Total stock market index funds can be a smart way for investors to gain exposure to nearly all of the publicly traded stocks on U.S. stock exchanges, all in one fund. Some investors may choose a total stock market fund as a convenient way to invest in a diverse mix of stocks rather than trying to achieve the same mix by purchasing several funds.
Total Stock Market Index Fund Definition
A total stock market index fund is a mutual fund or exchange-traded fund (ETF) that invests in a basket of stocks that passively tracks the performance of a broad stock market benchmark, such as the Wilshire 5000, the CRSP US Total Market Index, Russell 3000, or the Dow Jones U.S. Total Stock Index.
Like S&P 500 Index Funds, total stock market index funds are market-cap weighted. Stocks of companies with the largest capitalization receive higher allocation than those with mid and small capitalization.
The top companies in these indexes include big U.S. companies like Apple (AAPL), Facebook (FB), and Microsoft (MSFT).
Benefits of Investing in a Total Stock Market Index Fund
Here are the primary benefits of investing in a total stock index fund:
- Core Holding: Total stock market index funds make good core holdings in a portfolio of mutual funds. In a core-and-satellite portfolio strategy, an investor will invest in multiple funds, with a core that receives the highest allocation, and the satellites, which receive smaller allocations.
- Simplicity: Investors can gain access to nearly the entire U.S. stock market in one low-cost fund.
- Diversification: Total stock market index funds typically hold thousands of stocks of various market capitalizations. Investors can achieve diversification in one fund. Most total stock index funds hold 3,000 or more stocks.
- Tax Efficiency: Since index funds have very little turnover, they generally produce fewer capital gains distributions to investors, compared to actively managed funds. This makes a total stock index fund potentially a good holding for investors with taxable brokerage accounts.
Best Total Stock Market Index Funds
Since index funds passively track a benchmark index, the best funds are generally those with the lowest expense ratios. This is like buying generic goods. If you are comparing two items, and they have the same ingredients, it makes more sense to buy the cheaper one.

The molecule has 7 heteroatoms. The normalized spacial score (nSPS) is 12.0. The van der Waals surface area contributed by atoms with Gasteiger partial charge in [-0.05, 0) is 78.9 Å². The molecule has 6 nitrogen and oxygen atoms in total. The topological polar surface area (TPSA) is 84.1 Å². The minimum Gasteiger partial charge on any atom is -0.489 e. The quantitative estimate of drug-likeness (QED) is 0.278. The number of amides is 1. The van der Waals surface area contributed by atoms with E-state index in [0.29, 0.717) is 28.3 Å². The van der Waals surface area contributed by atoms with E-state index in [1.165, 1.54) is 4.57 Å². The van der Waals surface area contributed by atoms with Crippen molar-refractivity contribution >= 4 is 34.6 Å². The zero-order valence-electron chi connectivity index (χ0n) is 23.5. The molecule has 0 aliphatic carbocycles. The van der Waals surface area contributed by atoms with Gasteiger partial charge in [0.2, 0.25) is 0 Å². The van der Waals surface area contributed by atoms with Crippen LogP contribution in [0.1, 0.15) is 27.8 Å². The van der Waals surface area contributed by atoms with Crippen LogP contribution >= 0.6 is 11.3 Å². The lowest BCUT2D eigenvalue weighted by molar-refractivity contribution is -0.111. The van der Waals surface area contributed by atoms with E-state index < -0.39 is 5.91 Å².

Total stock index funds should track an index that exposes investors to thousands of U.S. stocks.
With those criteria in mind, here are some of the best total stock index funds on the market:
- Vanguard Total Stock Market Index Admiral Shares (VTSAX): Opening to investors in 1992, VTSAX is among the first index funds to capture the total market. This fund tracks the CRSP US Total Market Index. With an expense ratio of 0.04 percent and exposure to more than 3,500 stocks, it makes a solid core holding for a diversified mutual fund portfolio. For exposure to the same stocks and a lower expense ratio of 0.03%, investors can buy the ETF version, Vanguard Total Stock Market ETF (VTI).
- Fidelity Total Market Index Fund (FSKAX): With an expense ratio of just 0.015%, FSKAX is currently the leader for lowest expense ratio among total stock index funds. This mutual fund tracks the Dow Jones U.S. Total Stock Market Index, which represents approximately 3,000 U.S. stocks.
- Schwab Total Stock Market Index (SWTSX): For a mutual fund, SWTSX has an extremely low expense ratio of 0.03%. The fund tracks the Dow Jones U.S. Total Stock Market Index, which includes approximately 3,000 U.S. stocks.
- iShares Russell 3000 Index Fund (IWV): With IWV, investors gain access to the Russell 3000, which covers about 3,000 US stocks. Although the expenses of 0.20% for IWV are a bit higher than those of a few other total stock index funds, IWV is among the largest ETFs of its kind with over $7 billion in assets.
The Bottom Line
Total stock index funds can be appropriate for investors who are looking for a mutual fund as a standalone investment or as a core holding in a diversified portfolio. Potential investors should keep in mind that, although total stock index funds provide broad diversification, they still have market risk similar to that of other stock investments.
The Balance does not provide tax, investment, or financial services or advice. The information is being presented without consideration of the investment objectives, risk tolerance, or financial circumstances of any specific investor and might not be suitable for all investors. Past performance is not indicative of future results. Investing involves risk, including the possible loss of principal.